The New World Leader in Drone Production

Written by Jason Simpkins
Posted September 12, 2023

Last week, we learned that Elon Musk unilaterally intervened to keep Ukrainian drones from attacking Russia’s navy. 

Fortunately, that wasn’t enough to stop Ukraine from defending its homeland. 

To the contrary, Ukraine’s proficiency with drones has left an indelible mark on the flagging Russian military and the world at large.

"The experience we are getting right now is unique, in terms of its usage, constant improvement of technologies, the research and development process, and scaling the production," Ukrainian Vice Prime Minister Mykhailo Fedorov recently told Newsweek.

“After the war ends, Ukraine will have a unique experience and every chance to become a major exporter of UAVs in the world. After all, each of these drones has not just been tested at a training ground somewhere, it has been tested in a real war. I am sure the Ukrainian experience of drone usage in this war will be studied by other countries in the future."

Indeed, Ukraine has acquired the kind of experience and success that could well make it a world leader in UAV production.

Just to highlight a few examples…

Last week, Ukrainian Shark drones uncovered about a half dozen surface-to-air missile (SAM) batteries in the hotly contested Zaporizhzhia region. 

Within a few minutes, they were targeted and destroyed by U.S.-supplied HIMARS (High-Mobility Artillery Rocket System).

Ukraine Drone Strike

Sharks are 100% manufactured in Ukraine. They have a range of 50 miles, have a maximum speed of 80 mph, and can fly for four hours at a time.

They’re also highly resistant to countermeasures, which means they can collect and relay intelligence through electronic disruptions like jamming.

Meanwhile, Ukrainian Beaver drones have been menacing Moscow with kamikaze attacks on government office buildings.

These are small drones with a range of more than 600 miles, and they’ve been able to either overwhelm or slip past Russian border defenses to do their dirty work. 

Seaborne or marine drones have been a factor, too. 

Last month, what are effectively remote-controlled boats packed with explosives assailed Russia's Novorossiysk naval base on the Black Sea.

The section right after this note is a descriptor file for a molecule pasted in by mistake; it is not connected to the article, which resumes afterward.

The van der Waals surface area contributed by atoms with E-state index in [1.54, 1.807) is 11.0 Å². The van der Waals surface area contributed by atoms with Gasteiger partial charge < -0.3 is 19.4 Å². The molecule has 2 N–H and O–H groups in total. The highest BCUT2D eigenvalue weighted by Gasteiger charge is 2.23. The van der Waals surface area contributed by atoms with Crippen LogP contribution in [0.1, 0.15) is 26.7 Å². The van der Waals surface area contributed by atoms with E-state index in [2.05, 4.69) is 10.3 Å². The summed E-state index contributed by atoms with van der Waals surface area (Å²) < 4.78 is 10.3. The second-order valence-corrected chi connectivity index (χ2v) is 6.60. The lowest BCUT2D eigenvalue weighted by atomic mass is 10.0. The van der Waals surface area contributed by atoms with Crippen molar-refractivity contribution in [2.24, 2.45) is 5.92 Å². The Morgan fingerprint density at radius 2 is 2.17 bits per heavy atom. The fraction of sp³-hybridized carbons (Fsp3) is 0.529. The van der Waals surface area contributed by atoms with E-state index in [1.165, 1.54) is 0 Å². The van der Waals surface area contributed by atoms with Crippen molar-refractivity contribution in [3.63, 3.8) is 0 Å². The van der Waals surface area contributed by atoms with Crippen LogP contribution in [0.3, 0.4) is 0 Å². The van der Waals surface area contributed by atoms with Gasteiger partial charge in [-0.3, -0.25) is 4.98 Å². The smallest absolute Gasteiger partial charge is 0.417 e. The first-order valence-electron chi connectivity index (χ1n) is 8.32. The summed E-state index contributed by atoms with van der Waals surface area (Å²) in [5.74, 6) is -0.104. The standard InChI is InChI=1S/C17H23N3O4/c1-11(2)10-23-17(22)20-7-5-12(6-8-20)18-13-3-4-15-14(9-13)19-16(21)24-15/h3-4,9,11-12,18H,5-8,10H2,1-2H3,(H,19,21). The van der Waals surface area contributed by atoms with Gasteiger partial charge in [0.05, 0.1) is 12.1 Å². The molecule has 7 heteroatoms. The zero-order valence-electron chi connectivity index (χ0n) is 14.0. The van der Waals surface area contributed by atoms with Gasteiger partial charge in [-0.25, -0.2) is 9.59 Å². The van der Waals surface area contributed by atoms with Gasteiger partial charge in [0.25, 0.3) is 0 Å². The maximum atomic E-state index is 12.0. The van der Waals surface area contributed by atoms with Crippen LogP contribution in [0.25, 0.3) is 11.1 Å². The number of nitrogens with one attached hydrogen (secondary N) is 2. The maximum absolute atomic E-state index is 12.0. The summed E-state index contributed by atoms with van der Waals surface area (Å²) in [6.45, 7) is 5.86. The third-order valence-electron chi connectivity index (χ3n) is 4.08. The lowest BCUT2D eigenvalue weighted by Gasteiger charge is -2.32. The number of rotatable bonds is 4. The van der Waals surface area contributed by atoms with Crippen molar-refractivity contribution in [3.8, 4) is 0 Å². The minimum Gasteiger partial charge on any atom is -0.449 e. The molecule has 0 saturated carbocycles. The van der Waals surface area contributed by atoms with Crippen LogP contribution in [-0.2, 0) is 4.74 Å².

In the wake of the attack, a Russian ship, the Olenegorsky Gornyak, could be seen listing in the harbor, its port side slinking into the water.

listing russian ship

Ukrainian forces even disseminated a video to prove it. Shot from the bow of a tiny vessel, the video showed the drone speeding into the side of the massive ship just as the camera feed cut out.

black sea drone bow footage

It wasn’t the first time these drones had been deployed to such great effect, either. 

In July, one crashed into a support structure of the Kerch Bridge — a vital 12-mile-long artery that connects Crimea to Russia — causing a partial collapse.

Kerch Bridge Collapse

These attacks have been commonplace for almost a year now, going back to last October, when 16 drones descended on Russia’s Black Sea fleet apparently to Elon Musk’s chagrin.

As I said, drone warfare has been a vital part of Ukraine’s defense, enabling it to compensate for disadvantages in personnel and firepower. 

Indeed, Russia has had the luxury of throwing waves of criminals and conscripts carelessly into the fray, but for Ukraine, preserving soldiers’ lives is of the utmost importance.

"The important thing is that UAVs allow us to save the lives of our military," says Vice Prime Minister Fedorov. “We believe that in this war, it's the drones who should fight and die, not people."

That, of course, is another advantage of using drones — they’re cheap and expendable.

Just a few thousand dollars' worth of drones have been responsible for destroying millions of dollars' worth of Russian equipment, whether it’s ships, tanks, or SAM batteries.

And that’s why Ukraine is so heavily invested. 

The country has partnered with more than two dozen schools to train 10,000 drone pilots. And the goal is to train 10,000 more. Additionally, the government has cut red tape to streamline and expedite the production and delivery of drones to the front line. 

It’s a necessary effort because the British Royal United Services Institute estimates the Ukrainians are losing around 10,000 UAVs per month.

That’s a lot of attrition, but the results are plain to see and production is only ramping up.

And, naturally, the domestically produced UAV fleet is being augmented by imports from the United States and Europe. 

The last U.S. aid package, which went out in February, included $2 billion worth of drones and ammunition. 

In fact, a UAV company I recently recommended in my Secret Stock Files investment service was a big beneficiary of that package, netting two separate orders. 

That same company recently saw its stock shoot up 30% in a single day last week, after it announced blockbuster earnings.

So if you want the details on that and other cutting-edge military tech, check out Secret Stock Files here.

Fight on,

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Jason Simpkins

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Jason Simpkins is an Editor of Wealth Daily and Investment Director of Secret Stock Files, a financial advisory focused on security companies and defense contractors. For more on Jason, check out his editor's page. 

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